Russell doesn’t really fit that model. He gets rid of the ball early in the shot clock and moves effectively without the ball to find open shots or UCLA cuts to the basket. Russell is almost never the only person to touch the basketball in a possession, something you can’t say about the guards listed above. He fits well in an offense that is constantly moving and runs early pick and rolls, which Coach Walton has indicated is his plan with the new Lakers offense.
Despite his pass first nature, Russell can also score the basketball as well as any young player. He hit 130 threes on 35 percent from the three point line last season, which will surely improve as he grows comfortable in the league and gets more open opportunities as Luke Walton opens up the offense. He plays well off the pick and roll, and is explosive getting to the rim. His mid-range game continues to improve and his ball skills allow him to create open shots.
D’Angelo Russell’s development is evident in early Summer League play. In many ways, he looks like a man among boys, effortlessly scoring the basketball and finding his teammates with his elite vision as a passer. Furthermore, although he didn’t get the minutes or leadership opportunities many had hoped for in his rookie season, it appears being teammates with Kobe Bryant may have help Russell in one major way. He unveiled his new post up game in Summer League against the Pelicans, and it’s going to make him even more dynamic as a point guard. At 6’5” and nearly 200 pounds, Russell’s newfound ability to post up smaller guards is going to improve his scoring ability immensely. His turnaround jumper and baseline spin move already look developed heading into his second season.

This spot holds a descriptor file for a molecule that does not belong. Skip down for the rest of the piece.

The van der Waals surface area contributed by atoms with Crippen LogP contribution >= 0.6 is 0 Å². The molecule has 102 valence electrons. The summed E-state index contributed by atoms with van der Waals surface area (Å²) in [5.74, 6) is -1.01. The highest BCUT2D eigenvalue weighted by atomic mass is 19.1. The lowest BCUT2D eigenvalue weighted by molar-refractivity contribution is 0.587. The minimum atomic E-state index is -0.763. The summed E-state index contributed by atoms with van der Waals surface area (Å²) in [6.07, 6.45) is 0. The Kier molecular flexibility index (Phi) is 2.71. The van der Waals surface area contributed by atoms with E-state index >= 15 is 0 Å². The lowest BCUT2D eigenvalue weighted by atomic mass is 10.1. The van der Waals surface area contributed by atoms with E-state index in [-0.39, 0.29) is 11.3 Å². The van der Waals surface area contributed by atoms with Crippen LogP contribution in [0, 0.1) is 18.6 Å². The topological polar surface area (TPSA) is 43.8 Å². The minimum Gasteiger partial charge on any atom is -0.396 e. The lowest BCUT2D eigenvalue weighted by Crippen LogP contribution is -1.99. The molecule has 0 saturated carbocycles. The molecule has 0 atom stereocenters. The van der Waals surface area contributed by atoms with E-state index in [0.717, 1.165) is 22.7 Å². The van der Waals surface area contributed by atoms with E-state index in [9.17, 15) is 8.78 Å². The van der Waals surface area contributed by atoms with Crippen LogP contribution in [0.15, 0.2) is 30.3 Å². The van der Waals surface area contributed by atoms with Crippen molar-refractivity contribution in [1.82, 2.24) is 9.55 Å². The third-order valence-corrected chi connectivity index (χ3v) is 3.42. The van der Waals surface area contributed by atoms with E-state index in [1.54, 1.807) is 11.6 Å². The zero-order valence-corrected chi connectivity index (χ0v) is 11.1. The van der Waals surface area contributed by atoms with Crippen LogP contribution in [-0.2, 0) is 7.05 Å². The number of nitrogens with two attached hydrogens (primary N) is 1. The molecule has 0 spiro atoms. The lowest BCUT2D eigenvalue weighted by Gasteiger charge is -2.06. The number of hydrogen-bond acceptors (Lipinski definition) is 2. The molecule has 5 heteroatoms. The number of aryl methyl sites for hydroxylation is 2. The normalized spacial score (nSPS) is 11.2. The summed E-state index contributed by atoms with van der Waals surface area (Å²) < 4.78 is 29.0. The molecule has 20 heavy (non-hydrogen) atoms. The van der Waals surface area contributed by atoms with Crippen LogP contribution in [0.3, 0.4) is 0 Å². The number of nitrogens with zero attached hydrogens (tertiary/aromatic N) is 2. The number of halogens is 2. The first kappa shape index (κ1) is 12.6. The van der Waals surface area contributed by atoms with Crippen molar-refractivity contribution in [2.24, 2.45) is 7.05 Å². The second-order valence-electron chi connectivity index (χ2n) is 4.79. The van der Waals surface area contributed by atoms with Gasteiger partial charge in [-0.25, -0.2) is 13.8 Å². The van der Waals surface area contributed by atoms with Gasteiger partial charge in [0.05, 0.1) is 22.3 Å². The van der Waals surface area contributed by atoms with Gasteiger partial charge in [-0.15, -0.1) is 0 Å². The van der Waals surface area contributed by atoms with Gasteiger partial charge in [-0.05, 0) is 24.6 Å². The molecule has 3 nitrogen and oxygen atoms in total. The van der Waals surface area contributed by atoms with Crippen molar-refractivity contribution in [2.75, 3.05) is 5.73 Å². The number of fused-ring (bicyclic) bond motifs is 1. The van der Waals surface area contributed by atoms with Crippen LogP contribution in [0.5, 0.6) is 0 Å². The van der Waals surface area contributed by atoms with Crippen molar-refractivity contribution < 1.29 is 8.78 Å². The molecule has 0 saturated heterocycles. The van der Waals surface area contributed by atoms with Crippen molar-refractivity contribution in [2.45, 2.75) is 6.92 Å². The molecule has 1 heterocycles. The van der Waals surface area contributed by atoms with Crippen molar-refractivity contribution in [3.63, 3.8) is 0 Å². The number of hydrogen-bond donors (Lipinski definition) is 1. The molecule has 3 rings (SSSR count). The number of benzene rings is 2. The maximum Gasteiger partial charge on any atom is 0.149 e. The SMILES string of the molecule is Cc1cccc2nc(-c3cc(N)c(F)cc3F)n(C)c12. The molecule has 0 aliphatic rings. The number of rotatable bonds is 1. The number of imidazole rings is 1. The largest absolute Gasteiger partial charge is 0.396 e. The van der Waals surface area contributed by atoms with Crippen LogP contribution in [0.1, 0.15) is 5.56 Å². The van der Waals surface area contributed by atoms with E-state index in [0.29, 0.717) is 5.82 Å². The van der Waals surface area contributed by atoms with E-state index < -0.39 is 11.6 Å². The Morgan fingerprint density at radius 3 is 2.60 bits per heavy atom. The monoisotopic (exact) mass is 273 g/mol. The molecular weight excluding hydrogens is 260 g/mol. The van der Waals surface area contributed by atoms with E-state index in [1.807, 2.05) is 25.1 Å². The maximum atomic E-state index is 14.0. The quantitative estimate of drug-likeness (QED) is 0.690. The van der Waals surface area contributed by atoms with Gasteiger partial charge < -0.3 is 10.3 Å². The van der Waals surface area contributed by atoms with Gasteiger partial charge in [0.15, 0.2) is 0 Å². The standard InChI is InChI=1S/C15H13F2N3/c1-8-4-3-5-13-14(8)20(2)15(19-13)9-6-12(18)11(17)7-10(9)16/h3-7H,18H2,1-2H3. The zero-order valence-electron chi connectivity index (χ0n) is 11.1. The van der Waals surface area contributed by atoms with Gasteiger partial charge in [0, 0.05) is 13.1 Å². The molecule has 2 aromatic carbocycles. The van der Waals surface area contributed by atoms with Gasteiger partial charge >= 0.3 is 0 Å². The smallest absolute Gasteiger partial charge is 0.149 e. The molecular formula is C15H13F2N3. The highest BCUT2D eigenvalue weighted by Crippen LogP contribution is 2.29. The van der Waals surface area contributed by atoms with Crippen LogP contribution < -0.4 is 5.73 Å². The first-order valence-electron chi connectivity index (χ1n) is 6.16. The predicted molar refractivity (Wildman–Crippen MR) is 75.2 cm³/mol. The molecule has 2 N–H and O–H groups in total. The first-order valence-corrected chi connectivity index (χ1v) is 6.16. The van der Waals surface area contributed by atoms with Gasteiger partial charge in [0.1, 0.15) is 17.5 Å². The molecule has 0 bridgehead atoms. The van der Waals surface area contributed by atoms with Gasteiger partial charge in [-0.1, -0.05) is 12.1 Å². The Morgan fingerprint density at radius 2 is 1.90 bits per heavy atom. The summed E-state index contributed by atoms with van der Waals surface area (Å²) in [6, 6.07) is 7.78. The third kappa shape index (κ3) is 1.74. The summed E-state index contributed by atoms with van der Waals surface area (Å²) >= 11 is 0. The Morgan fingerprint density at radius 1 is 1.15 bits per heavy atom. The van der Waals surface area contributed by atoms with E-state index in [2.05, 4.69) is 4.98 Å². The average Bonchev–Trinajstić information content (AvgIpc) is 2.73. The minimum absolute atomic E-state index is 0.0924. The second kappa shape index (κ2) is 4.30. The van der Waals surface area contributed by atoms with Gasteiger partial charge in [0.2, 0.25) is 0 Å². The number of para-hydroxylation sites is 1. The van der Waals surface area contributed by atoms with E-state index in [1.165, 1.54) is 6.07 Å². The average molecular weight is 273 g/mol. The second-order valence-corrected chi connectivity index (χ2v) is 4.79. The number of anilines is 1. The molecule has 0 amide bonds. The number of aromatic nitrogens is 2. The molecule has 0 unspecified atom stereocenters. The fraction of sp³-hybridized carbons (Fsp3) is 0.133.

D’Angelo Russell and Brandon Ingram complement each other well
D’angelo Russell is a born leader. He was a leader at Ohio State, and he’s shown leadership on the Lakers even as Kobe Bryant’s second in command. Early in Summer League, it’s clear that Russell understands it’s now solely his job to lead this Lakers team, and he’s been seen giving valuable advice to an eager-to-learn Brandon Ingram. It’s clear this is Russell’s team, not in the sense that he’s the best player on the team and other players need to respect that, but in the sense that he’s going to run the offense and guide the team through adversity.
Last season, that leadership was questioned when he filmed teammate Nick Young discussing private matters, but he’s already shown maturity by publicly apologizing to Young and filming a hilarious Footlocker commercial addressing the affair (no pun intended).
The relationship that’s been built between Russell and Ingram will help them succeed early on as teammates, and they pair well in their playing style. Russell doesn’t have to have the ball in his hands and can find the open shooter, which will allow Ingram to find open shots and have plenty of isolation opportunities. Ingram’s attacking style and his ability to pass off the drive will give D’Angelo Russell plenty of spot up 3’s.
As individuals, Russell and Ingram don’t have the talent that Westbrook and Durant have. Westbrook’s a far more explosive scorer than Russell even has the potential to be, and Durant’s elite inside-out scoring ability is all time great. That being said, Russell and Ingram have the potential to be far better teammates and fits for each other’s style of play than Westbrook and Durant ever were. The ex Thunder duo suffered from issues of ego, and Westbrook’s selfishness with the ball and low shooting percentage hurt their ability to win a championship. If D’Angelo Russell and Brandon Ingram show elite work ethic, control their egos, and allow Luke Walton to design a winning game plan from the lessons he learned in Golden State, they have the potential to be the NBA’s next dominant duo.